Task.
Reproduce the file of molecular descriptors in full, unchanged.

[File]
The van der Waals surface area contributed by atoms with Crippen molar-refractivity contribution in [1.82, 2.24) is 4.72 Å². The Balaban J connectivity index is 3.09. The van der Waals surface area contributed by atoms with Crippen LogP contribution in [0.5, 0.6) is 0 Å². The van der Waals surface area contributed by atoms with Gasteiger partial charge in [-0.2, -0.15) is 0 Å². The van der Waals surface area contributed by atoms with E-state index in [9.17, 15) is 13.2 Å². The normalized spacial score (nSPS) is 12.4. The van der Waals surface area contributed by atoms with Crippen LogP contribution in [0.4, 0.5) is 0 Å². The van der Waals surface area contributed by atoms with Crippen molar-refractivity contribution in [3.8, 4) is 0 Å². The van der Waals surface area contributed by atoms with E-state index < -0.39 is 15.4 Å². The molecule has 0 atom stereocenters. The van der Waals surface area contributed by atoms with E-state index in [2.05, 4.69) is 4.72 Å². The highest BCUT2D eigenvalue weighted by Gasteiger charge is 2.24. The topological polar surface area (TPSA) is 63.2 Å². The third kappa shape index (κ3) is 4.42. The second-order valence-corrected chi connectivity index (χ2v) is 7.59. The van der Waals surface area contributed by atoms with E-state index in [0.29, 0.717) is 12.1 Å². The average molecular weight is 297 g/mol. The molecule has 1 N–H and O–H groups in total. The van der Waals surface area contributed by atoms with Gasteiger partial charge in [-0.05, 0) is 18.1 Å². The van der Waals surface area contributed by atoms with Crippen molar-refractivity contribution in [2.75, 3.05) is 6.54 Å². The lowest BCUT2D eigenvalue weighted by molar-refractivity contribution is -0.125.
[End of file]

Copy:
The van der Waals surface area contributed by atoms with Crippen molar-refractivity contribution in [1.82, 2.24) is 4.72 Å². The Balaban J connectivity index is 3.09. The van der Waals surface area contributed by atoms with Crippen LogP contribution in [0.5, 0.6) is 0 Å². The van der Waals surface area contributed by atoms with Gasteiger partial charge in [-0.2, -0.15) is 0 Å². The van der Waals surface area contributed by atoms with E-state index in [9.17, 15) is 13.2 Å². The normalized spacial score (nSPS) is 12.4. The van der Waals surface area contributed by atoms with Crippen LogP contribution in [0.4, 0.5) is 0 Å². The van der Waals surface area contributed by atoms with Crippen molar-refractivity contribution in [3.8, 4) is 0 Å². The van der Waals surface area contributed by atoms with E-state index < -0.39 is 15.4 Å². The molecule has 0 atom stereocenters. The van der Waals surface area contributed by atoms with E-state index in [2.05, 4.69) is 4.72 Å². The highest BCUT2D eigenvalue weighted by Gasteiger charge is 2.24. The topological polar surface area (TPSA) is 63.2 Å². The third kappa shape index (κ3) is 4.42. The second-order valence-corrected chi connectivity index (χ2v) is 7.59. The van der Waals surface area contributed by atoms with E-state index in [0.29, 0.717) is 12.1 Å². The average molecular weight is 297 g/mol. The molecule has 1 N–H and O–H groups in total. The van der Waals surface area contributed by atoms with Gasteiger partial charge in [-0.05, 0) is 18.1 Å². The van der Waals surface area contributed by atoms with Crippen molar-refractivity contribution in [2.75, 3.05) is 6.54 Å². The lowest BCUT2D eigenvalue weighted by molar-refractivity contribution is -0.125.